The provision also makes it difficult for 71-year-old director John Phillips to sell a meaningful amount of his 3.75 million class B shares without further restricting Shopify’s ability to issue shares. The more B shares he converts to A for sales purposes, the closer Shopify comes to a forced B-to-A conversion.

The company’s board, most of whom have been with Shopify and Mr. Lutke since its IPO, clearly didn’t want that to happen. In a letter that leads off the proxy, the board special committee that recommends the new plan refers to Mr. Lutke as “a proven leader who has delivered significant shareholder value.”

In the negotiations between the board and Mr. Lutke, described at length in the proxy circular, the board seemed very concerned about the possibility that Mr. Lutke or other class B holders would pass the shares to family members along with the special super-voting rights. And who can blame them? If that happened, a founder’s child, deemed insufficiently competent to run the company, could suddenly and shockingly fire a long-term, successful CEO. Hypothetically, of course.

As part of the proposal, the board has removed Mr. Lutke’s ability to transfer super-voting shares to his children, but this came at a high price.

Once the negotiations centred around the concept of a single, mega-voting “founder share,” the committee suggested locking in the voting power at 34 per cent – about where it is now – and setting to-be-determined limits on the amount of class B shares Mr. Lutke could sell annually. If he sold more than half his stock in the aggregate, the company would terminate the founder’s share. (Mr. Lutke sold $623-million of stock in 2021; his remaining stake is worth more than US$5-billion.)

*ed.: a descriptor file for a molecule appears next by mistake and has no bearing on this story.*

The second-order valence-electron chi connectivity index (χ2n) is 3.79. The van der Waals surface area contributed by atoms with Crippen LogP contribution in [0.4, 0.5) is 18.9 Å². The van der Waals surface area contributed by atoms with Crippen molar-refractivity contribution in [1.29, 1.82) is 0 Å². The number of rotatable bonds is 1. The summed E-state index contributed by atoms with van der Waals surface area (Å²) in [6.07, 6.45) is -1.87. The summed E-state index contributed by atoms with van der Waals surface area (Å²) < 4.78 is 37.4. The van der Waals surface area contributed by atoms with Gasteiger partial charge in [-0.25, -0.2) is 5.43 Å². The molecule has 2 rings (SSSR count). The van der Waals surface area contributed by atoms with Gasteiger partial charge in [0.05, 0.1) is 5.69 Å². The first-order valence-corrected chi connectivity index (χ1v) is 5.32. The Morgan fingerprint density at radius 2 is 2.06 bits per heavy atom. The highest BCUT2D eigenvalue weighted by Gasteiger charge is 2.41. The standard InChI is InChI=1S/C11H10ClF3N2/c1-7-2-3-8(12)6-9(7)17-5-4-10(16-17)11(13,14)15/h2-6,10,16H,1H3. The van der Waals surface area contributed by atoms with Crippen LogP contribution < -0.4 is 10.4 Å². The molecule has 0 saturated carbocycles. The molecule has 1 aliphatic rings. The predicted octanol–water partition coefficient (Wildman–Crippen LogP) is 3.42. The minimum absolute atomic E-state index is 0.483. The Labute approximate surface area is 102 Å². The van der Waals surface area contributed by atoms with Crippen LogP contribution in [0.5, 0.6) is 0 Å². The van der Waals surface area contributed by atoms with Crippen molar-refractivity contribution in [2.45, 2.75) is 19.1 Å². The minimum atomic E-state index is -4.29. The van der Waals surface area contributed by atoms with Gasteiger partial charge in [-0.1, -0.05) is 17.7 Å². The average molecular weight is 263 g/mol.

Mr. Lutke, however, rejected any annual limits on his stock sales, wanted to sell up to 80 per cent of his holdings without losing the special voting power and counteroffered that the founder’s share get 45 per cent of the votes.

The final agreement came closer to Mr. Lutke’s desires than the board’s: There are no annual stock-sale limits; Mr. Lutke can sell up to 70 per cent of his class B shares; and the founder’s share will be worth 40 per cent of the Shopify votes. That’s more power than Mr. Lutke has ever had since Shopify went public. The founder’s share will exist after Mr. Lutke leaves the company, so long as Shopify is his “primary engagement” as a consultant.

As long as he is sentient, he essentially controls the company. And many folks will think that’s just fine: Even with a remarkable decline – Shopify stock has dropped 67 per cent since its high in November – the shares have delivered tremendous value to shareholders, up 3,300 per cent from their IPO price.

The proposal before shareholders this June, however, does the opposite of what some think: It would entrench a dual-class, multiple-vote system that was set to disappear in the coming years. There have always been plenty of these structures in Canada, and their advocates continue to argue they promote long-termism that delivers superior shareholder value. But a company can produce superior returns until one day it does not. Then, its limited voting rights that did not matter suddenly do – and shareholders can be left wishing they could keep the business and discard the folks running it.